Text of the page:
Legendary Borobudur

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Our first impression of Borobudur was, well I’m not really sure what it was. Instead of being more like a sight, where you get a first impression and think wow, that is amazing, seeing Borobudur was more of an experience. Walking by all of the reliefs and listening to the stories of animals, princes and princesses, and learning the teachings of Buddha were part of the experience. We marveled at the thousands of reliefs that were carved in such a detailed manner, so long ago, in strong contrast with the elegant, unadorned stupas at the top. The surrounding mountains and dark green hills made you feel secluded, like you were on top of a little grey jewel surrounded by green. The low-hanging clouds shifted and made a mysterious atmosphere, sometimes enclosing you in grey, and suddenly you couldn’t see the same view you had a minute ago.


There is an amazing amount of symbolism, from the shapes between the rocks, meaning the various degrees of stability, to the lotus flowers under the Buddhas, symbolising how things come in threes. The lotus flower’s stems are in the mud, vines in the water, and flower in the air, the same way life goes by in birth, marriage, and death.
There are many legends told about the temple as well. One tells about the making of the temple. The legend says that Borobudur was built by one man in one night! I’m not so sure about the credibility, but if you look closely at this photo you can see the builder’s face in the hills.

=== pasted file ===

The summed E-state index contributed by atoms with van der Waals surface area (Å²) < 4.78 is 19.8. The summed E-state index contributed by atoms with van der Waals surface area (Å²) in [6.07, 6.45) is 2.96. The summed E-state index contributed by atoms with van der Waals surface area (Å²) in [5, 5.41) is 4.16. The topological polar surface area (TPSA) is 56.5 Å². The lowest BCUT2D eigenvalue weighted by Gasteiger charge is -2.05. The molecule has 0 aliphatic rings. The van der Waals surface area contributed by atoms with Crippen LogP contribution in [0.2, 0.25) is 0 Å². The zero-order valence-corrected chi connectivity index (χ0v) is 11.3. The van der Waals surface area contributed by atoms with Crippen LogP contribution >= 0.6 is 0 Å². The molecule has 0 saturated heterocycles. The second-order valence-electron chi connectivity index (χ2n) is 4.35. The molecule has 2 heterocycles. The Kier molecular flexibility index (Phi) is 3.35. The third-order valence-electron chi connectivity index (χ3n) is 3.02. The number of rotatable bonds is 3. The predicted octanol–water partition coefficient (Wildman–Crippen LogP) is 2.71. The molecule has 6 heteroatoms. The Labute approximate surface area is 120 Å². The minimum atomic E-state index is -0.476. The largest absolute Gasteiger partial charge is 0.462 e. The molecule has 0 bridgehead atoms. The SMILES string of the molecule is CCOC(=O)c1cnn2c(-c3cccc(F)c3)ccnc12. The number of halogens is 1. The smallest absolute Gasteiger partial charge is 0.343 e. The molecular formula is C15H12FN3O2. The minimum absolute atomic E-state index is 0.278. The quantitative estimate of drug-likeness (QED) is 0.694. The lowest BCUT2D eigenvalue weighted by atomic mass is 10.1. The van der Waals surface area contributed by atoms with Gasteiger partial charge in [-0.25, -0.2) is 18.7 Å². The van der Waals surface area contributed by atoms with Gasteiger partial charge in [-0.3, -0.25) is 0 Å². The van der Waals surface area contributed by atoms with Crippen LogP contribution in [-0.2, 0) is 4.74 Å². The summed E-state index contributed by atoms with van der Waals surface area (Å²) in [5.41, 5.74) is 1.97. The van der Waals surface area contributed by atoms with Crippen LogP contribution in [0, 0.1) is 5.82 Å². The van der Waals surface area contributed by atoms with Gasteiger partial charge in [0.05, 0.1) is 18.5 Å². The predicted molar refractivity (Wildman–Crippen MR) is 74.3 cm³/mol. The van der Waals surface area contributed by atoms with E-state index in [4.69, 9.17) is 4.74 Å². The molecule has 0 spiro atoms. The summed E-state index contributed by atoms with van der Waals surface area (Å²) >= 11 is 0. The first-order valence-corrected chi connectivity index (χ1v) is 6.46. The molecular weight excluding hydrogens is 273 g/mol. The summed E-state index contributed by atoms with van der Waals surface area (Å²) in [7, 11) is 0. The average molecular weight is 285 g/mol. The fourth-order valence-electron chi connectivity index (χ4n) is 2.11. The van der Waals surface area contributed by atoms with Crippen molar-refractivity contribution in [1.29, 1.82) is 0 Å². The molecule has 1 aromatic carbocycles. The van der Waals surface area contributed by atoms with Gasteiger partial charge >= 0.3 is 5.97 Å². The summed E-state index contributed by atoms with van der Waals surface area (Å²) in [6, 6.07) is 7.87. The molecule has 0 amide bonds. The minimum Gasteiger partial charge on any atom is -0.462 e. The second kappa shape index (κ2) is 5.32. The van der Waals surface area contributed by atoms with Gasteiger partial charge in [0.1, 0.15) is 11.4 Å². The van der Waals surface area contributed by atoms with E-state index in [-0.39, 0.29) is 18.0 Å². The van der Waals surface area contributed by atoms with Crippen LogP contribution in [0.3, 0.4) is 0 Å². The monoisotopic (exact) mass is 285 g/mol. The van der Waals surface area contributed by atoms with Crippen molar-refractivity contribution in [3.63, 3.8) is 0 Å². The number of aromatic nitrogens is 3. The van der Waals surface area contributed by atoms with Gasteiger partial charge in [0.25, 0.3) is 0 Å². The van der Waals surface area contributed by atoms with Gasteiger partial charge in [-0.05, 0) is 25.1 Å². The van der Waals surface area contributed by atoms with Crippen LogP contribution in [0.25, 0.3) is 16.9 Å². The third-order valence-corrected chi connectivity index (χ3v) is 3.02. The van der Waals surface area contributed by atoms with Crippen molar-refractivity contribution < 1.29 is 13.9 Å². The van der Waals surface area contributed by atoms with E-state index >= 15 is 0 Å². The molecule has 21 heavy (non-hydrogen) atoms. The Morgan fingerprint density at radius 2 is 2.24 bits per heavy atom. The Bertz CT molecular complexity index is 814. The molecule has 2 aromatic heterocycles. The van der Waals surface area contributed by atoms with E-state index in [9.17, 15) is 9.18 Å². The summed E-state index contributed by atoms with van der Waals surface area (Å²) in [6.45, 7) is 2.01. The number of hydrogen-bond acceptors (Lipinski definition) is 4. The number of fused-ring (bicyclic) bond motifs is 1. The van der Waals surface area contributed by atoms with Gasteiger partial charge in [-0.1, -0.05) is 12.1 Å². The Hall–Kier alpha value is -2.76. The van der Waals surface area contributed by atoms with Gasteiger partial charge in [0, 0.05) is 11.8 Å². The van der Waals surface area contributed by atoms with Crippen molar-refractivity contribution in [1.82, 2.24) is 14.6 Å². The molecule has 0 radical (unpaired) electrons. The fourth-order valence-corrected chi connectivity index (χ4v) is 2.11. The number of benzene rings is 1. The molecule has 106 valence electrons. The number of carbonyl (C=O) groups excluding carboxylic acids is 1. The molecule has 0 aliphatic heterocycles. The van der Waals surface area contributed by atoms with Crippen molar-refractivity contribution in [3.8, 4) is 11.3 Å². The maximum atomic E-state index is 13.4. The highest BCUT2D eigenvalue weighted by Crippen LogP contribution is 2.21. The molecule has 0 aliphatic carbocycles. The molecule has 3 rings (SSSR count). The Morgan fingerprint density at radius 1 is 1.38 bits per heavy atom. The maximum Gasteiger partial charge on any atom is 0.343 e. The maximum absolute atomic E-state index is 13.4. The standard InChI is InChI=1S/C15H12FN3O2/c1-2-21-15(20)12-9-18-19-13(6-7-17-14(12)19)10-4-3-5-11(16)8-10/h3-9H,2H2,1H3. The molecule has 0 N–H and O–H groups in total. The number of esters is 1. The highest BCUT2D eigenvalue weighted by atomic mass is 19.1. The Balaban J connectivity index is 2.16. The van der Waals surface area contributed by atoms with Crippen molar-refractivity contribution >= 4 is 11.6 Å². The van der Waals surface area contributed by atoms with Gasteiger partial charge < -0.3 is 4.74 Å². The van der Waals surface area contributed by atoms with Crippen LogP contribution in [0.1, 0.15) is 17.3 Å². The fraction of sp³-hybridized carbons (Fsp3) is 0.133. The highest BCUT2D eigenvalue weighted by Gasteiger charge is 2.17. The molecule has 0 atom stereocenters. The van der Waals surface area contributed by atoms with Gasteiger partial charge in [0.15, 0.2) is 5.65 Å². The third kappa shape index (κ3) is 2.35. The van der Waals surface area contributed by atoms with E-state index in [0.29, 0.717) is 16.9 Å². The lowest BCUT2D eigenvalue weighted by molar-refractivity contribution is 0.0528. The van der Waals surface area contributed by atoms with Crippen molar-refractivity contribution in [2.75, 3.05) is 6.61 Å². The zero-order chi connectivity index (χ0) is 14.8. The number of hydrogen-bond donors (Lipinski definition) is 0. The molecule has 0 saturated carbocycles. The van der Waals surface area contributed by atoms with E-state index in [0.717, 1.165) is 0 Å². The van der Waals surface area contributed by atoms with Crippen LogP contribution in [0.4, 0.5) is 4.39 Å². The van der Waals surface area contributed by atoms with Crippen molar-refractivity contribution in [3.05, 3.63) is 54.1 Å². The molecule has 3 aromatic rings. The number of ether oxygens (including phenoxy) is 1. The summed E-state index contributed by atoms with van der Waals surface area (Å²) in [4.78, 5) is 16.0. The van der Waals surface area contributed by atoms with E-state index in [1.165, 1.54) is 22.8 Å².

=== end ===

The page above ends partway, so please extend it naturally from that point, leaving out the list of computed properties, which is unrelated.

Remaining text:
Borobudur's builder is lying on his back in the hills

This relief tells the story of monkeys, which are sacred in Buddhism. Here people are trying to shoot them out of the tree, and the King monkey saves his fellow monkeys by creating a bridge with his tail, leading them to safety. Afterwards, he grows tired and falls from the tree, dying for the good of others. A Buddha is in the corner, smiling at the bravery.

Apart from a few tourists and guides, there were also many school-groups. And the lessons did not only include the temple and its history, but also English. I think the assignment was “go find a tourist and practice your English”, because we were bombarded with questions (often repetitive) by groups of eager looking kids! Their English was quite good and we had a great time. They especially loved my mother because they don’t often see a lot of freckles!


Some little things we learned about Borobudur:

  • There are 505 buddha statues
  • The top was taken off and replaced with a lightning rod after lightning struck.
  • If you look at the temple from a helicopter, it looks like a lotus flower.
  • The temple is built around a hill.

Afterwards we took a horse-drawn carriage through a small, well-kept village. The money for the tour would benefit it and in turn we can see how people live. Every family has had their trade for decades. We watched a women weave mats, one make tempe, or fry cassava chips, which comes from a root. Houses are bare, have rooms partitioned with straw mats, are often dark, and have an earth floor.

This women has probably woven baskets since she was 6.. she is 90 now! Her age didn't show though, she chattered away, smiled and shook our hands warmly

Making tempe, which is like tofu but with chunky soy beans

Borobudur was checked off our list, with a great time included, and we were off to Singapore, which had some culture shock in store!

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